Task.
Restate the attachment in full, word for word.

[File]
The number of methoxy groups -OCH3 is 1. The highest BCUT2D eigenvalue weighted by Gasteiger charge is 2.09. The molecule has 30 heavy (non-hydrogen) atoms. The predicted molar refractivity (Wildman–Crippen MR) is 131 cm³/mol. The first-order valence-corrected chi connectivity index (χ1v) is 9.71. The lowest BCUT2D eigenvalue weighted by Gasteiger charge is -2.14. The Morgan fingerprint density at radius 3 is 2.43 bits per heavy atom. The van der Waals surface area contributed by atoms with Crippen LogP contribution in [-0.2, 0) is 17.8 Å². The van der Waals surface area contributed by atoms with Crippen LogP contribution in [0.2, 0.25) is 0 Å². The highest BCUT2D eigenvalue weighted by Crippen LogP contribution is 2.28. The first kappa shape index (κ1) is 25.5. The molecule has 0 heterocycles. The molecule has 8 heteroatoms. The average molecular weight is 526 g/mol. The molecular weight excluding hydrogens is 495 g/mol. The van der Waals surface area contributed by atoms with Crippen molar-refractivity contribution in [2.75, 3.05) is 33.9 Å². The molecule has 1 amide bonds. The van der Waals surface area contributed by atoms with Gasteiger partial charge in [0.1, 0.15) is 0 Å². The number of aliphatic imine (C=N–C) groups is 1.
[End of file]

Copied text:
The number of methoxy groups -OCH3 is 1. The highest BCUT2D eigenvalue weighted by Gasteiger charge is 2.09. The molecule has 30 heavy (non-hydrogen) atoms. The predicted molar refractivity (Wildman–Crippen MR) is 131 cm³/mol. The first-order valence-corrected chi connectivity index (χ1v) is 9.71. The lowest BCUT2D eigenvalue weighted by Gasteiger charge is -2.14. The Morgan fingerprint density at radius 3 is 2.43 bits per heavy atom. The van der Waals surface area contributed by atoms with Crippen LogP contribution in [-0.2, 0) is 17.8 Å². The van der Waals surface area contributed by atoms with Crippen LogP contribution in [0.2, 0.25) is 0 Å². The highest BCUT2D eigenvalue weighted by Crippen LogP contribution is 2.28. The first kappa shape index (κ1) is 25.5. The molecule has 0 heterocycles. The molecule has 8 heteroatoms. The average molecular weight is 526 g/mol. The molecular weight excluding hydrogens is 495 g/mol. The van der Waals surface area contributed by atoms with Crippen molar-refractivity contribution in [2.75, 3.05) is 33.9 Å². The molecule has 1 amide bonds. The van der Waals surface area contributed by atoms with Gasteiger partial charge in [0.1, 0.15) is 0 Å². The number of aliphatic imine (C=N–C) groups is 1.